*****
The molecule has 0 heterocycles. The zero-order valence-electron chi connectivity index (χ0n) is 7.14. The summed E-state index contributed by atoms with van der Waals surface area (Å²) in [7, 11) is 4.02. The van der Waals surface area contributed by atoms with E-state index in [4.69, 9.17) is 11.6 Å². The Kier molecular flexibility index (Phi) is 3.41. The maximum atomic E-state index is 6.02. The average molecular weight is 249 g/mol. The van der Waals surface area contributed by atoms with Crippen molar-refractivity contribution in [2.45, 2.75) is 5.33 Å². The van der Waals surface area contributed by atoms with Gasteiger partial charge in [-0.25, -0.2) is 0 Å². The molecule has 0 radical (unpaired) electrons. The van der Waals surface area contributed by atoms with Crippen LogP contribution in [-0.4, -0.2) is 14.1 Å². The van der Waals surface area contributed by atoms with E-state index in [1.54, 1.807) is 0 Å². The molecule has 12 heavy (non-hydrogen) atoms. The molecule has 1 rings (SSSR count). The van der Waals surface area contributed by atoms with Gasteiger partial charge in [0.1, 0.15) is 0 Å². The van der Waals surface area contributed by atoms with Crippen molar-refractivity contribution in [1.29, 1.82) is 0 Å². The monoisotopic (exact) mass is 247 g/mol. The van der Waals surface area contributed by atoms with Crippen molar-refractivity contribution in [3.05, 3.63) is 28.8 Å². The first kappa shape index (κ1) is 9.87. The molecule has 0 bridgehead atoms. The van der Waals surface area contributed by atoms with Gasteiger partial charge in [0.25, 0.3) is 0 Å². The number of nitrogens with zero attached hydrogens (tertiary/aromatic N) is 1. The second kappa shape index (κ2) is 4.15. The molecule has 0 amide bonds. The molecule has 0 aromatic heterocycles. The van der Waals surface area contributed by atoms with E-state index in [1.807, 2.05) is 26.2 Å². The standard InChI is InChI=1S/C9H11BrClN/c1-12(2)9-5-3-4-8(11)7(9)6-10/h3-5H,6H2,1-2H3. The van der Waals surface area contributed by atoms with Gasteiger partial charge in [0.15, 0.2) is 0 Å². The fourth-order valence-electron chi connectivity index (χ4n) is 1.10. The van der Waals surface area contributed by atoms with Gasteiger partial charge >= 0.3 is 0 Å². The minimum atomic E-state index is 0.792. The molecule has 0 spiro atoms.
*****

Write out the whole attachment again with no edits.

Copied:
The molecule has 0 heterocycles. The zero-order valence-electron chi connectivity index (χ0n) is 7.14. The summed E-state index contributed by atoms with van der Waals surface area (Å²) in [7, 11) is 4.02. The van der Waals surface area contributed by atoms with E-state index in [4.69, 9.17) is 11.6 Å². The Kier molecular flexibility index (Phi) is 3.41. The maximum atomic E-state index is 6.02. The average molecular weight is 249 g/mol. The van der Waals surface area contributed by atoms with Crippen molar-refractivity contribution in [2.45, 2.75) is 5.33 Å². The van der Waals surface area contributed by atoms with Gasteiger partial charge in [-0.25, -0.2) is 0 Å². The molecule has 0 radical (unpaired) electrons. The van der Waals surface area contributed by atoms with Crippen LogP contribution in [-0.4, -0.2) is 14.1 Å². The van der Waals surface area contributed by atoms with E-state index in [1.54, 1.807) is 0 Å². The molecule has 12 heavy (non-hydrogen) atoms. The molecule has 1 rings (SSSR count). The van der Waals surface area contributed by atoms with Gasteiger partial charge in [0.1, 0.15) is 0 Å². The van der Waals surface area contributed by atoms with Crippen molar-refractivity contribution in [1.29, 1.82) is 0 Å². The monoisotopic (exact) mass is 247 g/mol. The van der Waals surface area contributed by atoms with Crippen molar-refractivity contribution in [3.05, 3.63) is 28.8 Å². The first kappa shape index (κ1) is 9.87. The molecule has 0 bridgehead atoms. The van der Waals surface area contributed by atoms with Gasteiger partial charge in [0.25, 0.3) is 0 Å². The number of nitrogens with zero attached hydrogens (tertiary/aromatic N) is 1. The second kappa shape index (κ2) is 4.15. The molecule has 0 amide bonds. The molecule has 0 aromatic heterocycles. The van der Waals surface area contributed by atoms with E-state index in [1.807, 2.05) is 26.2 Å². The standard InChI is InChI=1S/C9H11BrClN/c1-12(2)9-5-3-4-8(11)7(9)6-10/h3-5H,6H2,1-2H3. The van der Waals surface area contributed by atoms with Gasteiger partial charge in [0.15, 0.2) is 0 Å². The fourth-order valence-electron chi connectivity index (χ4n) is 1.10. The van der Waals surface area contributed by atoms with Gasteiger partial charge >= 0.3 is 0 Å². The minimum atomic E-state index is 0.792. The molecule has 0 spiro atoms.